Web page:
The COVID-19 coronavirus pandemic has affected lives — including helping end thousands of them — in Texas and the United States.
But also of painful interest is how it has affected politics, and politicians, on their actions and inactions.
Coping with the pandemic has become the dominant force on many fronts.
Gov. Greg Abbott holds almost-daily press briefings about when and how much Texans should stay home, wear masks when they do go out, when bars and restaurants can open — or not — and how much, and when it’s OK to get a haircut.
As Texas has become one of the hottest spots in the nation for new virus cases, Abbott admitted recently that he may have relaxed restrictions, and allowed reopening of businesses like bars, sooner than he should have.
He had in recent weeks moved to Phase 3 of his reopening plan, which allowed restaurants to open at 75 percent occupancy, and most businesses at 50 percent,
But after the continuing rapid spread of COVID-19 cases, on Friday, Abbott reversed those plans, closing bars and dropping restaurant occupancy to 50 percent.
“If I could go back and redo anything, it probably would have been to slow down the reopening of bars,” Abbott said in a Friday interview with KIVA-TV in El Paso.
Another major issue returned to the front burner for Texas and the United States is health care, and more particularly the Republican effort to repeal Affordable Care Act.
The U.S. is the only major first-world country without universal health care. The fight over whether and how much to change that is white-hot again, as hospitals are suddenly overwhelmed with COVID-19 cases.
There was a huge battle over President Barack Obama’s hard-won battle in 2009-10 to establish the Affordable Care Act, known interchangeably as the ACA and Obamacare.
It expanded access to health care by authorizing state Medicaid expansion, and requiring insurers to cover 10 essential health benefits.
It also mandated a tax for those who declined to sign up and failed to buy private insurance, called the individual mandate.
After the Supreme Court ruled in 2012 that the federal government could not require states to accept Medicaid expansion, but the states could choose to opt in, Republican Gov. Rick Perry turned it down.
Opting in would have brought in about $90 billion in federal money over a decade, for a $10 billion state match. And it would have taken some 1.5 million Texans off the uninsured rolls.
Abbott continued the opposition when he became governor in 2015.
The Republicans had immediately begun trying to repeal and replace the act after its passage. But while they chipped away at it, including Congress knocking out the individual mandate in 2017, they haven’t been successful in complete repeal — including coverage of illnesses due to preexisting conditions, and coverage of a child on a parent’s insurance through age 26.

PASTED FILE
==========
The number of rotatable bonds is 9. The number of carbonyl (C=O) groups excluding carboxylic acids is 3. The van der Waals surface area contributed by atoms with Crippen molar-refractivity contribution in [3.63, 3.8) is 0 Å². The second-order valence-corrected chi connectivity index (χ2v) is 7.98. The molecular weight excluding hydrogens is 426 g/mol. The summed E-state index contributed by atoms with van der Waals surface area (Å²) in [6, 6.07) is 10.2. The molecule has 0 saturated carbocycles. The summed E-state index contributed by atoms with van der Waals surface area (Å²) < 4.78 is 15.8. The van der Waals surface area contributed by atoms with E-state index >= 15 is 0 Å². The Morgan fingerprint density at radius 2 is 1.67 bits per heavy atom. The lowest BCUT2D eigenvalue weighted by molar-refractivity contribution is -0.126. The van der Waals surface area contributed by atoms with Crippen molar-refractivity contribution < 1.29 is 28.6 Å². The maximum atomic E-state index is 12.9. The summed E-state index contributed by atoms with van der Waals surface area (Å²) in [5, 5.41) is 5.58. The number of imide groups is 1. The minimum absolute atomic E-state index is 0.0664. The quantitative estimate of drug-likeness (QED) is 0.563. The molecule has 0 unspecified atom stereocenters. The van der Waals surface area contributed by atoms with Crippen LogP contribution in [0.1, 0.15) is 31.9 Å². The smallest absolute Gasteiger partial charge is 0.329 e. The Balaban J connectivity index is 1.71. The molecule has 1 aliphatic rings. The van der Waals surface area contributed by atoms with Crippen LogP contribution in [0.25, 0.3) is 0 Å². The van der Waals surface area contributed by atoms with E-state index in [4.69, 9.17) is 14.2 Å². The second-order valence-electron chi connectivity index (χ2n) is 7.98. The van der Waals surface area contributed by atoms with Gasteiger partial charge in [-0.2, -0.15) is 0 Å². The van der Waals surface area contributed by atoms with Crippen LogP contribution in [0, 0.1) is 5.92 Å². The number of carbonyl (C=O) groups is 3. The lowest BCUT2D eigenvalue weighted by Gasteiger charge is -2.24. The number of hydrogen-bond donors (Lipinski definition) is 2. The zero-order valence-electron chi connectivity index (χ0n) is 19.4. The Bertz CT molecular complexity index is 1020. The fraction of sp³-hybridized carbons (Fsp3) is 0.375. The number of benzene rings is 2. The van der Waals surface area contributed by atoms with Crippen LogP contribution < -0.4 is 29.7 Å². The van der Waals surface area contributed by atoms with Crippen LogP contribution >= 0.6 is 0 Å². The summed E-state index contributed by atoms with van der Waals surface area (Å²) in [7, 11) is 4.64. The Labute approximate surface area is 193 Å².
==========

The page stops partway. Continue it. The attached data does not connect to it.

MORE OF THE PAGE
While Obamacare had pretty high negative ratings to begin with, in the years since, its popularity has soared, to a 55-37 positive rating this year, according to the Kaiser Family Foundation.
And now, the effort to repeal Obamacare as unconstitutional, due to the loss of the individual mandate, is back in the U.S. Supreme Court.
Leading the effort is Attorney General Ken Paxton, heading a group of Republican state attorneys general.
“Congress declared in the text of the law that the individual mandate is the centerpiece of Obamacare. Without the unlawful mandate, the rest of the law cannot stand,” Paxton said in a statement June 25.
“Obamacare has failed, and the sooner it is invalidated, the sooner each state can decide what type of health care system will best provide for those with preexisting conditions, which is the way the Founders intended.”
Paxton and the Republican attorney generals were joined by the Donald Trump Administration, which declared in a brief this past week that “the entire ACA thus must fall.”
Former Vice President Joe Biden, the presumptive Democratic presidential nominee, charged recently that Trump is trying “to strip health coverage away from tens of millions of families, and to strip the peace of mind away from more than 100 million people with preexisting conditions.”
Vice President Mike Pence was in Dallas on Sunday to talk at a Baptist Church and to meet with Texas officials like Abbott.
Texas Democrats couldn’t resist their visit, coupled with the virus spike, blaming them for lack of tests, ignoring doctors and so on “from day one.”
“Donald Trump. Mike Pence. John Cornyn. Greg Abbott. These are the people responsible for the surge in cases and hospitalizations in Texas and these are the people who continue to put Texans in danger,” Democratic Chair Gilberto Hinojosa said in a statement.
“But when he saw many of the Pharisees and Sadducees coming for baptism, he said to them, ‘You brood of vipers, who warned you to flee from the wrath to come?’ Therefore bear fruit in keeping with repentance.”